This is not what you want. Also, you would not want to use stronger and stronger aids because you also apply another aid that defies the first. Like driving while holding. You drive to get engagement, but hold not to run away. So engagement never happens, so you drive more, but since he's about to run away, you hold firmer. Never release. Your arms get bulkier and your horse more and more resistant to your aids. Any aid, wether sucessfull or not, must return to neutral before being applied again.
So where is neutral?
This differs, but a lot less than most riders think, from horse to horse. All riding horses must be able to tolerate the lower leg of the rider against their sides. After all, they tolerate the riders weight on their backs. If they cannot tolerate the leg, this must be because of soreness, or faulty placement of the riders leg, gripping or sharp edges on the boots. The most common of these is the gripping leg and drawn up heel. Also, a pumping lower leg, originating in a tense hip, can annoy the horse. But a still lower leg, resting by its own weight against the side of the horse is no nuisance.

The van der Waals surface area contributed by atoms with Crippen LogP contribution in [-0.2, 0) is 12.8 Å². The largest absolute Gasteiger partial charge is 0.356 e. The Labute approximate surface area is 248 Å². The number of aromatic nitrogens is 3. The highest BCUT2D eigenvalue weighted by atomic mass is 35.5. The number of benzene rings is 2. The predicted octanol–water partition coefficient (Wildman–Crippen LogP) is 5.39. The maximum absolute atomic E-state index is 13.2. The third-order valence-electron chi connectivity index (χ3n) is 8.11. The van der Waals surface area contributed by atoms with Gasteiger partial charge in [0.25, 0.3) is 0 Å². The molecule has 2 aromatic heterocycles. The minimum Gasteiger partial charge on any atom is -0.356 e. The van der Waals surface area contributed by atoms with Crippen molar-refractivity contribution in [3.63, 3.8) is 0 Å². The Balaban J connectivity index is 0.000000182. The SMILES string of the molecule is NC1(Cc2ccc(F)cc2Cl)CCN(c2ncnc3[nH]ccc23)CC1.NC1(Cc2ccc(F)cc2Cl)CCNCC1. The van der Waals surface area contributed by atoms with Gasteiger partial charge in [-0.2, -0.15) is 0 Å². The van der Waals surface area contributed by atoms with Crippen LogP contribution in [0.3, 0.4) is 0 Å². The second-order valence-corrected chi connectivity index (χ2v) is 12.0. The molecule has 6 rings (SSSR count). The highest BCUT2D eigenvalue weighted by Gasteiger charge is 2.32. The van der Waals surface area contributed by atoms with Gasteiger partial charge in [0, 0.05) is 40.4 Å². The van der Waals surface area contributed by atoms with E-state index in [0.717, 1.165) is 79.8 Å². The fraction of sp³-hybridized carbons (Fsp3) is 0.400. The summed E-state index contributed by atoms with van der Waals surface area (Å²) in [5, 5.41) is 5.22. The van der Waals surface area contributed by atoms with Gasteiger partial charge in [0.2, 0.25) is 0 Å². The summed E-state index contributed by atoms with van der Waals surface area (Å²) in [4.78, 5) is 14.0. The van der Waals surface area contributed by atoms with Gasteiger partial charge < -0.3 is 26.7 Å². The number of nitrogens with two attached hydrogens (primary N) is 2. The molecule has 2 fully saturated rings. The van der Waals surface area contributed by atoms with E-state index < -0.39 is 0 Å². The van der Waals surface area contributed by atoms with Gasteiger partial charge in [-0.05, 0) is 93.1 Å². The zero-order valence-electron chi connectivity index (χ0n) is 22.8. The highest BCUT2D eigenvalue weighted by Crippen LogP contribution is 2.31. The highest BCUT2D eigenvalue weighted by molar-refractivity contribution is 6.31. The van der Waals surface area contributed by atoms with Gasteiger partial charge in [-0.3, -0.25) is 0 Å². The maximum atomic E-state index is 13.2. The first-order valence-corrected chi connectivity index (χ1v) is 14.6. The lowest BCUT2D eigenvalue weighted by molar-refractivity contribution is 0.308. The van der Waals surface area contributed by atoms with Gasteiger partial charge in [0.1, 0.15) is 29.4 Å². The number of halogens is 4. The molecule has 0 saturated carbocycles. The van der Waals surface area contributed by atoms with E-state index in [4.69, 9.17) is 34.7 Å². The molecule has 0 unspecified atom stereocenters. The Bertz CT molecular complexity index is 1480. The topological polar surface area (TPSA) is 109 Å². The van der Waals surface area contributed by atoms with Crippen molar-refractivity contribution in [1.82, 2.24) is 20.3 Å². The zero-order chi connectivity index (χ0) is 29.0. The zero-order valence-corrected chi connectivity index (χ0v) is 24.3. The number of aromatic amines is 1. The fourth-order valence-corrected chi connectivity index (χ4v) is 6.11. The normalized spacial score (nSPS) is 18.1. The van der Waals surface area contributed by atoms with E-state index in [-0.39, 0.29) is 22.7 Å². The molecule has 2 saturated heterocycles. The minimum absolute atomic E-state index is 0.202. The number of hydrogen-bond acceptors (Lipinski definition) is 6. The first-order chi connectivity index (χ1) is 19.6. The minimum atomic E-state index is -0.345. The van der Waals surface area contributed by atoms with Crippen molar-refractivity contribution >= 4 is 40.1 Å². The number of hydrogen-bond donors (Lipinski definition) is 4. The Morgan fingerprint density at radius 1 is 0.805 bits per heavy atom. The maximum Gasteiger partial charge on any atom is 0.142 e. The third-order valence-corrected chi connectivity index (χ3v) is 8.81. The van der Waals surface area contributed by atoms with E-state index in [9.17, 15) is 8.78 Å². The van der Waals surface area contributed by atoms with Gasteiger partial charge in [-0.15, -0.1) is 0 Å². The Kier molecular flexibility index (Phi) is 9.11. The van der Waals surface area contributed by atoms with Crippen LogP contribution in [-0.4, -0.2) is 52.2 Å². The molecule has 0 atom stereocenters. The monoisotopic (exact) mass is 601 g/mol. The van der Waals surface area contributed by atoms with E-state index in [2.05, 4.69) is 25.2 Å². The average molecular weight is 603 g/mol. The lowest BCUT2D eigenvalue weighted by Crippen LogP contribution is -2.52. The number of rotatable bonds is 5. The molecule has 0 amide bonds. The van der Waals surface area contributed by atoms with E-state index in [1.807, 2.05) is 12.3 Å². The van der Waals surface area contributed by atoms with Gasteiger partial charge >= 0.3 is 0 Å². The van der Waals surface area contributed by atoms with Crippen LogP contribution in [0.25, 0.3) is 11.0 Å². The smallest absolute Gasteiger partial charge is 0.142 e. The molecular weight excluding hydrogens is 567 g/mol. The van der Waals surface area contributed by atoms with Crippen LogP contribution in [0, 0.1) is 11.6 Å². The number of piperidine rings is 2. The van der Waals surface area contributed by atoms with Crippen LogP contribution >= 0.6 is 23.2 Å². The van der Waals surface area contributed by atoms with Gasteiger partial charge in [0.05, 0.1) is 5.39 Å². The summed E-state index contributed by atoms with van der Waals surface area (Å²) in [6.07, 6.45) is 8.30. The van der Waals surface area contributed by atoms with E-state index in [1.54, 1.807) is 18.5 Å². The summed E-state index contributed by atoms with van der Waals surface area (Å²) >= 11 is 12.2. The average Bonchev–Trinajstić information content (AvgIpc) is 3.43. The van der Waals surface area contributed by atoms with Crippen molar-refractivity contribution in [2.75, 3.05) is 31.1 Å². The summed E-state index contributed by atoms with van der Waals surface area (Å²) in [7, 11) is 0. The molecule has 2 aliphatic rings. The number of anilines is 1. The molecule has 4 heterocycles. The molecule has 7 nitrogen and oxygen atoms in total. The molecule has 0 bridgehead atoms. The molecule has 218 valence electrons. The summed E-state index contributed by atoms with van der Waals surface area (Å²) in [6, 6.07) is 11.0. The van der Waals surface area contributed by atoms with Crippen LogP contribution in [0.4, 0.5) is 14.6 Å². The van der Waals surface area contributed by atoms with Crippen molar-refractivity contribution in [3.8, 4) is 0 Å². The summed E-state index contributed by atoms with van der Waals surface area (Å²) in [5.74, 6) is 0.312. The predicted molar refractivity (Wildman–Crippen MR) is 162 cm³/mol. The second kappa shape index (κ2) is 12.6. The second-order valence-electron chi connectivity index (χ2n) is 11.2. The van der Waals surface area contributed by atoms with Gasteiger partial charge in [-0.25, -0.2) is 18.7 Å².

How much of the lower leg that actually lies against the side of the horse depends on the length of the riders leg, the depth of the horse, the type of saddle, girth, boot, etc. But the rule is - the leg should lay there by itself. No muscles should be used to fight gravity. It hangs straight down.
The hand should support a small amount of weight, most of which should constitute the weight of the reins themselves. There's no need for 5 pounds or whatever science has calculated that dressage riders hold. This is 5 pounds of narrow steel against a horse's tounge. Anything in excess of 1/2 pound is bound to cause pain and tension. If a horse volontarily takes more contact than that, it is only to avoid something more painful. Like an awkward neck posture or snatching the reins, going from slack to taut, to slack, to taut with every step. This rattles the bit, stabbs the joint of the bit into the palate, hits the bit against the teeth, etc. This is truly nasty to a horse. He can also hang on the bit to avoid using his hocks and haunches, or his back, since that would involve more pain, or discomfort.